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Re: [HSSG] fault signalling

On Mon, 17 Sep 2007, Geoff Thompson wrote:

> While such signalling might be a "good idea", we have no expectation of

My thoughts on the subject include to have some mechanism that can 
tell information regarding the other end, such as:

I am not receiving light (amount of light is below for example -40dB).
I am not receiving enough light (below LOS threshold).
I am receiving light but I see you're not (since you're sending the symbol 
for "I'm not receiving light").
My amount of CRC input errors/illegal symbols is too high (BER) the past 5 
(and more)

This could could be expanded by also doing terminology such as "end 
device" and "intermediate device" (regen/transponder) doing the same as 
above, and making them propagate this information if they're intermediate 

Also, would be nice if there were mechanisms for end system (and perhaps 
intermediate device) to propagate how much light it's getting when it's 
below LOS threshold, it's enough that it's accurate to within 5dB.

I am not sure it's a great idea to do all this using symbols, but some 
kind of mechanism (.1x?) should be able to propagate this and aid in fault 
finding. Operationally, even on single hop links it's a great advantage to 
have information on what's going on at the other end when it just doesn't 
work at first try.

I am also a firm believer in that "oneway up" should never be able to 
happen, which today is possible on 1GE and 10GE when one disables autoneg. 
It should be a corner case which should need to be specifically configured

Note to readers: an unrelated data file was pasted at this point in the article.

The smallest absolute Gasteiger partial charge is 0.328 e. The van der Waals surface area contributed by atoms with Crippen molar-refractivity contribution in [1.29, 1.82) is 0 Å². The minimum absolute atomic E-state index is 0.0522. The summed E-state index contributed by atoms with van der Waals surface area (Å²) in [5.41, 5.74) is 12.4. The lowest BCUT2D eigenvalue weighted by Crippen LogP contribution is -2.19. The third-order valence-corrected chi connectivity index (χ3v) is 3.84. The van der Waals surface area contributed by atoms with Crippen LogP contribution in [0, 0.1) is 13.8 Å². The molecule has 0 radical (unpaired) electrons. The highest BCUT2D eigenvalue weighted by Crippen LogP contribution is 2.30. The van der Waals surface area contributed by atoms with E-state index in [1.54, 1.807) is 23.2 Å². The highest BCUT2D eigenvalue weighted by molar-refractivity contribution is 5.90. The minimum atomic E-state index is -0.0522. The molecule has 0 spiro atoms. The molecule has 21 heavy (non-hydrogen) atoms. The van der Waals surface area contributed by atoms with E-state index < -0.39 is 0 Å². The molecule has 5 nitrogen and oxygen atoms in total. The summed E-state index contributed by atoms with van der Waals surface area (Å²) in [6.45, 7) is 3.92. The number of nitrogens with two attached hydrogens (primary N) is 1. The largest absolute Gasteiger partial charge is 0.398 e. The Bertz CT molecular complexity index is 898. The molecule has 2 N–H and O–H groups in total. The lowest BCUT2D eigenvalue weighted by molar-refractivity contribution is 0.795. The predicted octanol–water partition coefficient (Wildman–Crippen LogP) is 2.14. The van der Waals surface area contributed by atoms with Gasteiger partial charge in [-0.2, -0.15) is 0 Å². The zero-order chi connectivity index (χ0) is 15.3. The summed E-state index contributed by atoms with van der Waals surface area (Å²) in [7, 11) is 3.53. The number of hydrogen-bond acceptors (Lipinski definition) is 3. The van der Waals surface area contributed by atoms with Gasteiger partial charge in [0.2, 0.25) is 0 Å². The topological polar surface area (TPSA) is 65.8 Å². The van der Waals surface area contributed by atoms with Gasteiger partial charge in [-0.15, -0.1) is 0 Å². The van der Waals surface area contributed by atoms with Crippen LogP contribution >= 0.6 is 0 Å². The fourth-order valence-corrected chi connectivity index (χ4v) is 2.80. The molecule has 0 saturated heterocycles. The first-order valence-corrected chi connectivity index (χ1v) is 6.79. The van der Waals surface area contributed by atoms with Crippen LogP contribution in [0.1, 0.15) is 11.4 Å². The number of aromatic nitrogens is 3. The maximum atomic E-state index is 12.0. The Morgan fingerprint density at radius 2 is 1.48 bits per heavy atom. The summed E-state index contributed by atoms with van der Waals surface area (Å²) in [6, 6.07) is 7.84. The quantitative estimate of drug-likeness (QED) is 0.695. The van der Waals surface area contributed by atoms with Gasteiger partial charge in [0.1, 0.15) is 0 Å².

to ignore "oneway up", and default should be to detect this error and not 
bring up the link (put it should definately propagate this information to 
the user).

Operationally, 10GE today is not very robust and I would definately like 
100GE to offer more functionality in this aspect to make it work better 
for longer reaches where the problems are quite different from datacenter 

If we use OTU transport, the OTU devices should be able to transmit 
information to us as well, so perhaps a "link to intermediate device" 
state could be implemented as well, where the link is not considered up 
for actual traffic, but it's up enough so we can receive information from 
the transponder device? This would help enormously as operationally the 
transport network is not run by the same (part of) organisation that is 
running the 100GE device.

There is the requirement of very fast failover as well, so propagating 
information should be done at the hardware layer so as so be able to bring 
down link immediately instead of having a hello protocol running on top to 
handle this.

I wouldn't call the above email "structured" as I stated before, but I 
would like to get feedback on my thoughts on how this functionality could 
apply to 100GE.

Thanks in advance.

Mikael Abrahamsson    email: